How do you react in an emergency? Do you have a 72 hour plan for yourself and your family? A grab-and-go disaster preparedness kit? Where is your shelter? Do you know the number of services and communication lines to call? Do you know the techniques of conflict prevention and emotional de-escalation? Ask yourself, are you ready?
Always ready should be the motto of the George Brown School of Emergency Management where industry leaders and first responders conduct professional training for students.
“This real work experience they contribute to the class environment increases the value of the learning,” said Patricia Maclean, a student in the public health emergency management program (EM). “It creates personal comprehension of the importance the first responders’ work, such as paramedics, police and fire.”
It’s a professional environment with professors and most of the students providing first-hand experience. Book materials are supported by case studies which puts you in real life events where each student has a role, from a city mayor to a civilian.
An essential part of the program is team engagement and partnership. Program coordinator, Keith P. Melo said, “The field of emergency management is about collaboration and having a pool of brains that are there to support you during the disaster.”
This summer the school had a training for the college’s senior executives who were given worst scenarios that could ever happen at school, including the preparedness to an active shooter danger. After all training the management “realized how important it is to be prepared,” Melo said.
EM professor David Stephen Rowland said, “During my 38 years I have responded to a number of disasters including bus accidents, multiple car accidents, train derailment, airplane crashes, and have evacuated two hospitals, a nursing home and apartment buildings due to fires.”
This program offers students a chance to gain industry credentials which can be applied by working in the field, volunteering or in their personal life.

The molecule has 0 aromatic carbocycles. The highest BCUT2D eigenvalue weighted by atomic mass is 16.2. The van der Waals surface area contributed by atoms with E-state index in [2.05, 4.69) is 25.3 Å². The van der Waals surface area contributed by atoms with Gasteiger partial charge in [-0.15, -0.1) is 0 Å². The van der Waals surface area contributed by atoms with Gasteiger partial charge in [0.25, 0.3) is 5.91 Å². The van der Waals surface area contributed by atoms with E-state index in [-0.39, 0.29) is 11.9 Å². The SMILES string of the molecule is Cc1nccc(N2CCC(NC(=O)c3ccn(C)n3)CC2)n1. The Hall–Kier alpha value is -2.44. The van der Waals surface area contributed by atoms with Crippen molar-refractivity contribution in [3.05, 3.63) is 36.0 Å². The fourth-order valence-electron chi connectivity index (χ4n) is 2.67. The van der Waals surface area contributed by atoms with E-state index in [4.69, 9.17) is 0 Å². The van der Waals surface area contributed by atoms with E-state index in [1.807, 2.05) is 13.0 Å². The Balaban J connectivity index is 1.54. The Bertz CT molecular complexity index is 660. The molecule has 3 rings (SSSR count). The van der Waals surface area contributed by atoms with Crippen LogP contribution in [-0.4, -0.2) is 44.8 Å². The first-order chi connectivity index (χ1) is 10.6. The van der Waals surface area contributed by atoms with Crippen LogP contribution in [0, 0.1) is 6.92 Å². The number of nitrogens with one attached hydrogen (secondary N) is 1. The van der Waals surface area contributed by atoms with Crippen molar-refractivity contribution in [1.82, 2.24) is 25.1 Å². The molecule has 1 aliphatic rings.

“I volunteer with many organizations for the satisfaction I get when I help those in need,” said EM student Shannon Toomey.
“I was sent to Thunder Bay to assist with the 2012 flooding, as well as the 2013 Kawartha Lakes one. It is within my role with the Canadian Red Cross that I am able to utilize my emergency management, whether that involves my knowledge in crisis communication, incident management or even the psychosocial response components,” said Toomey.
According to Richard Bochenek, who is a protocol development officer at Public Health Ontario and professor in the program, prevention, mitigation, preparedness, response and recovery elements should be always envisaged in the emergency management cycle.
“In any emergency no matter what kind of emergency it is, all of those faces occur and it’s cyclically containable. Every event displays those functions and we can take specific actions,” said Bochenek.
In addition to any plan, they recommend to have a back-up plan. As a former EM student, Francoise Caron said, “Hope for the best but plan for the worst.”
An earlier photo caption indicated that the K-9 team was a “law enforcement team working at Casa Loma campus”. The photo is a staged shot by the School of Emergency Management to demonstrate the K-9 program.